“America is suffering from a shortage of almost everything it needs to combat the spread of COVID-19. Hospital beds, ventilators, gloves, and gowns are all in short supply.
That’s particularly true of the N95 masks that help medical professionals avoid catching and spreading the virus as they tend to patients. The N95 designation refers to the ability of these masks to filter out 95 percent of airborne particles.
In early March, the U.S. Department of Health and Human Services (HHS) said that the country’s stockpile of N95 masks was enough to meet about 1 percent of the three billion masks we would need during a true pandemic.”
“government regulations are stifling the ability of manufacturers to set up new N95 mask production facilities—handicapping the private sector’s ability to respond to the current crisis.”
“The production of N95 masks is regulated by the CDC’s National Institute for Occupational Safety and Health (NIOSH). Prospective makers of N95 masks must submit detailed written applications to NOISH, and send finished products to its Personal Protective Technology Laboratory for testing. NIOSH staff must also personally inspect new manufacturing sites before they’re allowed to start pumping out masks.
Chisholm says regulators have told the Open PPE Project that getting agency approval could take anywhere from 45 to 90 days.”
“3M, one of the largest makers of N95 masks, says that it is producing 35 million respirators per month in the U.S. and that within 12 months it plans to double global production capacity to 2 billion masks a year. It also says it is exploring coalitions with other companies to expand mask production further.
Honeywell, another major mask manufacturer, claims it has more than doubled its mask production, according to The New York Times.
That’s a lot of masks, but nowhere near enough to meet the current demands of the country’s medical sector, let alone the demands of other essential workers and volunteers who are out in public right now, potentially dealing with sick people.”
“The world is experiencing a shortage of surgical masks and respirators. Countries around the globe are scrambling to bulk up their mask supplies to help curb the spread of the novel coronavirus and allow medical professionals to safely treat infected patients. It’s crucial for health care workers, doctors, and nurses on the front lines of the disease to have the proper protective gear to lower the risk of contracting Covid-19, but America’s mask supply is being so rapidly depleted that even the Centers for Disease Control and Prevention has suggested homemade masks, like bandanas or scarves, “as a last resort” for health care providers in “settings where face masks are not available.”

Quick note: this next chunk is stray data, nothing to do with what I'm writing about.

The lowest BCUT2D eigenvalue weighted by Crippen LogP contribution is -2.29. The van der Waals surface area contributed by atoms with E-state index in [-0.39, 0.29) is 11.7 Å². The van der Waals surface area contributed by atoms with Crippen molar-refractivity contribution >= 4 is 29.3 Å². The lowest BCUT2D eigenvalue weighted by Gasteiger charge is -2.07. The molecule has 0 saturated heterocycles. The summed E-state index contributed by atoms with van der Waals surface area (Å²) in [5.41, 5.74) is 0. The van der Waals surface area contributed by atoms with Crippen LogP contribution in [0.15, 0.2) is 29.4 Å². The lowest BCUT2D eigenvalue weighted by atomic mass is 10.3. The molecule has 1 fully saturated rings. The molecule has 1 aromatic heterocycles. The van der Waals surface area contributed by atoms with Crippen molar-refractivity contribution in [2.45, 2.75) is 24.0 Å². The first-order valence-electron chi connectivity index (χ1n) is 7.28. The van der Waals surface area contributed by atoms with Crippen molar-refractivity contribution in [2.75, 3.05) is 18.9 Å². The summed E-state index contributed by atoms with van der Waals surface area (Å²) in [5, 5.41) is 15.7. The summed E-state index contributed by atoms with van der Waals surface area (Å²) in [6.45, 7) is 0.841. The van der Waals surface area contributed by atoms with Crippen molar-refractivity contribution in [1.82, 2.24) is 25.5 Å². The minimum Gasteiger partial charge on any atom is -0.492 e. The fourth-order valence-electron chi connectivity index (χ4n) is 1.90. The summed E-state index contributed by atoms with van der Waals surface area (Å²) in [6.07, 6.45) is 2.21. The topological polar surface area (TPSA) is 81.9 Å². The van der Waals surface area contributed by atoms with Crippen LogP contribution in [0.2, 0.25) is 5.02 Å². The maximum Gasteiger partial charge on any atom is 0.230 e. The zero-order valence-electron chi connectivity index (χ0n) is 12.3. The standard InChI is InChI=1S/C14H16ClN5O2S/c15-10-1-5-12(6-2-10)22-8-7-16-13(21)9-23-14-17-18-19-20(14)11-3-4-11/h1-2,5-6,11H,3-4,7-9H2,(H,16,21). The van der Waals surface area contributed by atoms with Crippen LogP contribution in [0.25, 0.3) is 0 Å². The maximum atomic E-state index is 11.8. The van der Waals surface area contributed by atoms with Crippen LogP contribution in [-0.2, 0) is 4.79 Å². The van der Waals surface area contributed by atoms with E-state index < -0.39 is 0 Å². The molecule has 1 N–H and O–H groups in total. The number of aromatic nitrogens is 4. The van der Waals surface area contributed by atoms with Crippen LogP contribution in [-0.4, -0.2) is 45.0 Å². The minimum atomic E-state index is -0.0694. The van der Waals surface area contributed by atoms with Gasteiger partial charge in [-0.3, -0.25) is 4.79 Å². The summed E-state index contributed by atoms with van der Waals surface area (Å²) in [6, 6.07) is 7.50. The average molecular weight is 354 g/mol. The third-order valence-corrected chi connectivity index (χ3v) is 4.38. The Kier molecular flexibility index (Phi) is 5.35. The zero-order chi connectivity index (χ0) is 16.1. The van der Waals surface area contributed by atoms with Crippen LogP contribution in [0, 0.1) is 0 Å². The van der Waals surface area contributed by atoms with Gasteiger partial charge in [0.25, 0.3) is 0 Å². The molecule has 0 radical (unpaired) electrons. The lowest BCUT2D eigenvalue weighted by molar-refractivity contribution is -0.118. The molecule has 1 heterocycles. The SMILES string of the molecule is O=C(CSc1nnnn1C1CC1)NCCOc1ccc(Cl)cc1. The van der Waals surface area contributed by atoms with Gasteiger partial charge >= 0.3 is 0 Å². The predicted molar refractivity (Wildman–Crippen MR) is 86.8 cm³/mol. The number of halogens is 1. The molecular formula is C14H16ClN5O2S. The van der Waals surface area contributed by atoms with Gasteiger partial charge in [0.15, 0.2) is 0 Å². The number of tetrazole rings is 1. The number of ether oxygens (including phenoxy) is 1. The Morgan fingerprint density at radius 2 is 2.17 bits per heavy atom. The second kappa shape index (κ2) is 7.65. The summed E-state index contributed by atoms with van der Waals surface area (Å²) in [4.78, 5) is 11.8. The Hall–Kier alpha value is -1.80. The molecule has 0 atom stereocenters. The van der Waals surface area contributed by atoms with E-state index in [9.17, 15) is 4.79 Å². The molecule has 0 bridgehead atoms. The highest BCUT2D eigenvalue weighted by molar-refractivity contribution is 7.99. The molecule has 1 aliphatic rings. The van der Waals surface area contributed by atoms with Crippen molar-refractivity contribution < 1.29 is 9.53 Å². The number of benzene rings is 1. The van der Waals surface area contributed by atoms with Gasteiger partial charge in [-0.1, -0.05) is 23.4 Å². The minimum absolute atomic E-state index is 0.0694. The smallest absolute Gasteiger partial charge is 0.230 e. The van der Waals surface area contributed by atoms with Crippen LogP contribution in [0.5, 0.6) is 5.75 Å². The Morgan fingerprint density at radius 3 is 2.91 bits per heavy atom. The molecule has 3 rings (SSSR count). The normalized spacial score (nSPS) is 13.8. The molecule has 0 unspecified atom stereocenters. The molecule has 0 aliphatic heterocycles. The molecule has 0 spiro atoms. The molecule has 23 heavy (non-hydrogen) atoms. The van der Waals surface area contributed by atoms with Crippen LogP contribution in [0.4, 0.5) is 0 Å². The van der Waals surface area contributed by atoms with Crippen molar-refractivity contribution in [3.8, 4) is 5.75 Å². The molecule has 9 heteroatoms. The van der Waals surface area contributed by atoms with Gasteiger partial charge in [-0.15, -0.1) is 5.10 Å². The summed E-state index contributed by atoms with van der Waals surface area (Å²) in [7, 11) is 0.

Public health officials warned about a strain in the supply chain for masks and other equipment in late February, when the pandemic started to spread in the US, which prompted regular people to snatch up medical supplies. By hoarding masks and respirators, civilians have contributed to the shortage of personal protective equipment (PPE) for health workers. (The US government is also partly to blame for overwhelming the health care system by not taking fast enough action to test citizens.)”
“So why is it so hard to produce new masks? The New York Times reported that China made half of the world’s masks before the outbreak, and while factory production has increased nearly twelvefold, the country has kept most of its inventory as it sought to control the virus. US mask manufacturers are also seeing unprecedented demand for masks, with Prestige Ameritech, the country’s biggest producer, aiming to make 1 million masks a day, compared to an average 250,000 before the pandemic.
Despite these efforts, the short-term future appears grim.”
“Doctors, nurses, and hospital administrators have been warning that they might run out of PPE for weeks now, but the warnings have become more urgent in recent days. For many hospitals, running out of masks is no longer something that “might happen.” The shortage is here.
Among the resources running dangerously low are N95 respirators, the masks that cup the face closely and have been approved by the National Institute for Occupational Safety and Health (NIOSH) to block the inhalation of 95 percent of small airborne particles.
According to NIOSH guidance for extending N95 supply, hospitals should advise their staff to, “discard N95 respirators following close contact with, or exit from, the care area of any patient co-infected with an infectious disease requiring contact precautions.” But as the shortage worsens, reusing these masks is becoming the go-to method of preservation.”
” To avoid having to reuse N95 masks, many hospitals are allocating them only to staff members who are directly entering patient rooms — which, in turn, means limiting the number of staff members who enter patient rooms in the first place.”
“”The management is telling the nurses to wear masks that are not N95, even though most of us would feel more comfortable and safer with the N95,” says another nurse, who works at Baptist Health in Miami. “We are trying to fight for what’s right but when the CDC says you can wear a bandana or scarf in the place of a mask, it’s hard,” referring to the CDC’s guidance for optimizing the supply of facemasks. It notes, “In settings where facemasks are not available, HCP might use homemade masks (e.g., bandana, scarf) for care of patients with COVID-19 as a last resort.””
” “We are desperate,” said another nurse who works at a New York hospital, who said she had spent her one day off running around collecting donations for PPE. “Please urge anybody who can donate any masks, but most importantly N95s, to do so.””